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Tania Giannouli: 'We need beauty, today, more than ever'

Following her participation in a 10-hour long concert of collective improvisation by 15 musicians at the Nisyros Volcano, Nikos Fotakis speaks to musician Tania Giannouli

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Tania Giannouli

23 August 2016

She may live and work in Greece, but it's thanks to a record company in New Zealand that Tania Giannouli managed to get her music to travel around the world, gaining international acclaim. Which gives her a unique perspective on the notion of a national identity in a global context.

Tania Giannouli has never set foot in New Zealand. Which would not be noteworthy, unless one considers that this is the country that her music calls 'home'. Her music is a seamless blend of various elements, from classical to modern composition to jazz, creating captivating cinematic soundscapes. A couple of days ago, she participated in a very ambitious project - a 10-hour long concert of collective improvisation by 15 musicians, taking place under the August full moon, from dusk till dawn, on the most cinematic of places: the Nisyros Volcano. "I couldn't resist the offer; this is as rare an opportunity as it can get".

What comes to mind, when you think of a volcano?
Energy, from the depths of the Earth; our origins; something primal, very powerful and out of control.

Does nature play an important part in your music?
I write a couple of things about this in the booklet of 'Forest Stories', the first album I did with (New Zealand label) Rattle records. Most of us live enclosed in our micro-universe, alienated from nature, thinking there's nothing beyond our own concerns and troubles. And yet, we can find courage and comfort and wisdom by observing a tree, for instance; how it endures weather conditions, how it adapts to change brought by time, how it stands and lives without trying to prove that it is something different… These musings on life, time, the importance of finding and becoming yourself, are all part of my preoccupations as an artist.

How did you find your 'voice' as an artist?
I compose music since childhood. The form, or the language - not the core, at least, not in my case - is what evolves and transforms, as natural, as time goes bye, depending the artist's experience and life. As a musician, I like to delve into many different things. I would never want to settle in a certain style, repeating the same things over and over. So, I cannot point to a certain moment where I found my 'voice', but I hope this voice is not monotonous.

How has the journey of your album, 'Transcendence', been?
It's been over a year since 'Transcendence' was released and the whole journey, from rehearsals to recording to playing in live and the reviews that keep coming, is very exciting. I'm looking forward to our future concerts; we've already booked a few dates abroad.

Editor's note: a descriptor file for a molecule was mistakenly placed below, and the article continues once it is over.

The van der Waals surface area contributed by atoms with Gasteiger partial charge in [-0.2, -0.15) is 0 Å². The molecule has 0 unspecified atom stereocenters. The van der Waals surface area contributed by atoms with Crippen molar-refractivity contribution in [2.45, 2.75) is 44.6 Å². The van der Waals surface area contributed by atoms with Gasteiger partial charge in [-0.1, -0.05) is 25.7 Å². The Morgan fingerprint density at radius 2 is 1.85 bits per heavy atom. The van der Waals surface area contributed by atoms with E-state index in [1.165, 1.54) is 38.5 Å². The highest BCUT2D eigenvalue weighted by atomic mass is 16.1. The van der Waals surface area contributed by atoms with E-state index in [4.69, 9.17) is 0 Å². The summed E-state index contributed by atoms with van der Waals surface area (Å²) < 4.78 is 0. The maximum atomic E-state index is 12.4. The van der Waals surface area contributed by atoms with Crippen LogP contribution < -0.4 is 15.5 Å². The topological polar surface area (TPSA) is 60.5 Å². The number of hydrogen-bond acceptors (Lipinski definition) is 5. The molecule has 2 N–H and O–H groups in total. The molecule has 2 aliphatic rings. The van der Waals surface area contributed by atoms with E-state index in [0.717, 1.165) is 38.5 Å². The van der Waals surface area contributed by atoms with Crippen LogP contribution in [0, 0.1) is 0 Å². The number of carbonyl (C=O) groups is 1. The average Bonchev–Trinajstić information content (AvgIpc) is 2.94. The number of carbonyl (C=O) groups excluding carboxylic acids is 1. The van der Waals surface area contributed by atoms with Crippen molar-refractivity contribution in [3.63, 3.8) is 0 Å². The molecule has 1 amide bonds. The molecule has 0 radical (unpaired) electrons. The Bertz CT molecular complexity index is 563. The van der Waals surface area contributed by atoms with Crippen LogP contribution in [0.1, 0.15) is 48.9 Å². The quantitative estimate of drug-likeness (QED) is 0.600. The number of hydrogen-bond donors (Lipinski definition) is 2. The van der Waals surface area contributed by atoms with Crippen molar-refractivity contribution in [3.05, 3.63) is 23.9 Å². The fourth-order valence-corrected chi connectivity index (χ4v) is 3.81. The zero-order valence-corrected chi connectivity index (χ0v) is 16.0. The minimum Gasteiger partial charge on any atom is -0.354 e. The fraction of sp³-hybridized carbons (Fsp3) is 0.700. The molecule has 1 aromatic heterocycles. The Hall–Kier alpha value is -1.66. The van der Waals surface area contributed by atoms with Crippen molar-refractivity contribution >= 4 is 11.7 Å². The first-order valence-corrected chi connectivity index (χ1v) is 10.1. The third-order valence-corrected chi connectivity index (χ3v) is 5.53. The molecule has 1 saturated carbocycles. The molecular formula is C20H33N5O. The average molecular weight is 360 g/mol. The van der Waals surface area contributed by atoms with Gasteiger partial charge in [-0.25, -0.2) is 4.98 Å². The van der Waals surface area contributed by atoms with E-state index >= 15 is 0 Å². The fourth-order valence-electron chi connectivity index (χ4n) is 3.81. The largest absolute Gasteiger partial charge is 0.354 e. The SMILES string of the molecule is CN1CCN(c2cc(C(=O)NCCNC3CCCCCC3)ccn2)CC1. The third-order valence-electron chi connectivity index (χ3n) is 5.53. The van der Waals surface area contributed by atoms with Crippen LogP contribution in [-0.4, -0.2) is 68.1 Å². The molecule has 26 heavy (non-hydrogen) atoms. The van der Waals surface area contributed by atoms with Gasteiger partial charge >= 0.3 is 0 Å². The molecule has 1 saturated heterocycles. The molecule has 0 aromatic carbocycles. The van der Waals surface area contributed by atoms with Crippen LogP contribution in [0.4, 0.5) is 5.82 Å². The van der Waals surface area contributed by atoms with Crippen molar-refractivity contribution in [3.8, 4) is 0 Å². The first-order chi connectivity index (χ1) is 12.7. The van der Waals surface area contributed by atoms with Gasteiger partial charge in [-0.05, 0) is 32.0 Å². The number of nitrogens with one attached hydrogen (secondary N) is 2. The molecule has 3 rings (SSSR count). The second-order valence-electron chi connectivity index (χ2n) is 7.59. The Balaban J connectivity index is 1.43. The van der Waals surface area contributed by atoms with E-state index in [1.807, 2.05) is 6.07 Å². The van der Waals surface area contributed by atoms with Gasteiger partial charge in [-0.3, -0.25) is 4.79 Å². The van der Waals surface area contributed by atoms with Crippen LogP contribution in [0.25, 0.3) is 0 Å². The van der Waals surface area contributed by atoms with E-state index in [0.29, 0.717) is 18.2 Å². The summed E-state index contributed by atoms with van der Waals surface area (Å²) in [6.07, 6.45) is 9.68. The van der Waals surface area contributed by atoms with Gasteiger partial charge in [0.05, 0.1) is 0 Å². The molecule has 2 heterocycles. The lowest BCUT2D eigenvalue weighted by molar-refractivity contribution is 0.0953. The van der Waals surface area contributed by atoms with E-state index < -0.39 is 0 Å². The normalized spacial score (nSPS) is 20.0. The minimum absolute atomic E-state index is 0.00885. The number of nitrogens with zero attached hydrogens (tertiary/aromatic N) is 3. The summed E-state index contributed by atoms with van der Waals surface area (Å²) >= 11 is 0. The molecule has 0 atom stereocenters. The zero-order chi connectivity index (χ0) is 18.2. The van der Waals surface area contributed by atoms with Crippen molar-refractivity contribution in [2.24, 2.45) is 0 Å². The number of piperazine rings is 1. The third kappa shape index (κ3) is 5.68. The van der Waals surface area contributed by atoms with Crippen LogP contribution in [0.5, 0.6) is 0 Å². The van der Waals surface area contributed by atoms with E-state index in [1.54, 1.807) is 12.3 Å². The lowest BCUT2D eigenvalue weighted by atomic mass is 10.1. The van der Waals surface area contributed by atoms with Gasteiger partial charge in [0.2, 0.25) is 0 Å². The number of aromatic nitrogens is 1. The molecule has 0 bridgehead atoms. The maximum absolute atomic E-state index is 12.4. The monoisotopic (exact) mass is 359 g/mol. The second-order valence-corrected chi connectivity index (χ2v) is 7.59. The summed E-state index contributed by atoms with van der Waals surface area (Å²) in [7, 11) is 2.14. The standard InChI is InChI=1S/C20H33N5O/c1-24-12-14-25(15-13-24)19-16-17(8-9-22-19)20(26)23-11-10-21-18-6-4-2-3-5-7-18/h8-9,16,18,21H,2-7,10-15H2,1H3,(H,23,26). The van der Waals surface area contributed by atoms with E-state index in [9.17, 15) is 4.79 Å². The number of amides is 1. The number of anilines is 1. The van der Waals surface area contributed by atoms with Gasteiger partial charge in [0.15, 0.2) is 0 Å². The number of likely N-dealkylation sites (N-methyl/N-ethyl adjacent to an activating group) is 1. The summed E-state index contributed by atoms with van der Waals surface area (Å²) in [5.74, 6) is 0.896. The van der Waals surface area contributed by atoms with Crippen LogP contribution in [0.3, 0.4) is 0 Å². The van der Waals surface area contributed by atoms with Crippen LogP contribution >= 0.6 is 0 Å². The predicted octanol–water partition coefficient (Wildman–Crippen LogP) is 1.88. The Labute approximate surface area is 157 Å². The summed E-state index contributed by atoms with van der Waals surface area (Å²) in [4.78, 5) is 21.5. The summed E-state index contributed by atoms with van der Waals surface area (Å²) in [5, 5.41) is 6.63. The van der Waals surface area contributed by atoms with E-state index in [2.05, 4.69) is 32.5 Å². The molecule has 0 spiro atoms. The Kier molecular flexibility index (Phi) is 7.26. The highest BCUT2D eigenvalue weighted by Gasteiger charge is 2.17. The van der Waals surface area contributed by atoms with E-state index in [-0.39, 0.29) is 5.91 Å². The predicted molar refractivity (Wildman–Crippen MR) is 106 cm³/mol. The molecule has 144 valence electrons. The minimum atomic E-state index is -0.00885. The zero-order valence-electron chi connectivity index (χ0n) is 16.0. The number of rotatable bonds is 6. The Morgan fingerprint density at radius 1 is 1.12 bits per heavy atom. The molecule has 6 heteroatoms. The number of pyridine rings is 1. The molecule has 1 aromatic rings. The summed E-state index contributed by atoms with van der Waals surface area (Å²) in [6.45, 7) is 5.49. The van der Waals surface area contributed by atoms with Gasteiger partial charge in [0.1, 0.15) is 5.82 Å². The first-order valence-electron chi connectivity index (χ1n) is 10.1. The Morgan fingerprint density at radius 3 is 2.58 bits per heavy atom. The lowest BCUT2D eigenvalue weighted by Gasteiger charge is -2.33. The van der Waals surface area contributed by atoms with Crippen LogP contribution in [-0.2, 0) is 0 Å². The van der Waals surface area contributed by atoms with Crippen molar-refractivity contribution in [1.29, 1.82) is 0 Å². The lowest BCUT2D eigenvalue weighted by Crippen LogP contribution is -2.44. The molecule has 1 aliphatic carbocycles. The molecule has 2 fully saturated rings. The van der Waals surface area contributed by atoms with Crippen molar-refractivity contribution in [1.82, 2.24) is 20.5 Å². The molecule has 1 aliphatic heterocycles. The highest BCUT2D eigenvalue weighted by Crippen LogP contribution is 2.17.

How did you get to record for a label in New Zealand?
I became part of the Rattle records roster in 2012, when I submitted, 'Forest Stories' the album I did with the Portuguese horn player, Paulo Chagas. I liked the sound and aesthetics of this label and I felt that my music fits in well within its other releases. Fortunately, they thought the same.

How 'Greek' is your music?
My background is in classical music and my influences are diverse, but for the most part come from what we refer to as 'Western' music. I know very little about traditional Greek music. Despite this, the fact that I am Greek, that I live and write music in Greece, means that I carry many elements that find their way to my music and surface, unwillingly.

It is really hard for me to label my music. I believe that we need beauty, today, more than ever and that is what I try to do with my music.

What is it like, living and making art in Crisis-stricken Greece?
I don't think I'm being original, saying that things have always been difficult for artists and continue being so, even in countries that do not go through a crisis like the one that is going on in Greece. The struggle for livelihood leaves little room for art and creativity. But the worst thing in Greece today is the general sense of disappointment, verging to depression, the sense of hopelessness and that things are getting worse. Personally, I try not to succumb to these feelings and do my job as best as I can.

Who are your heroes?
The world seems to be getting more and more complex and irrational, inhuman even. My heroes are all those who still keep an open heart, who don't lose hope, who continue to see beauty and and give back beauty, who keep fighting despite adversity and disappointment, who cater to those most in need.

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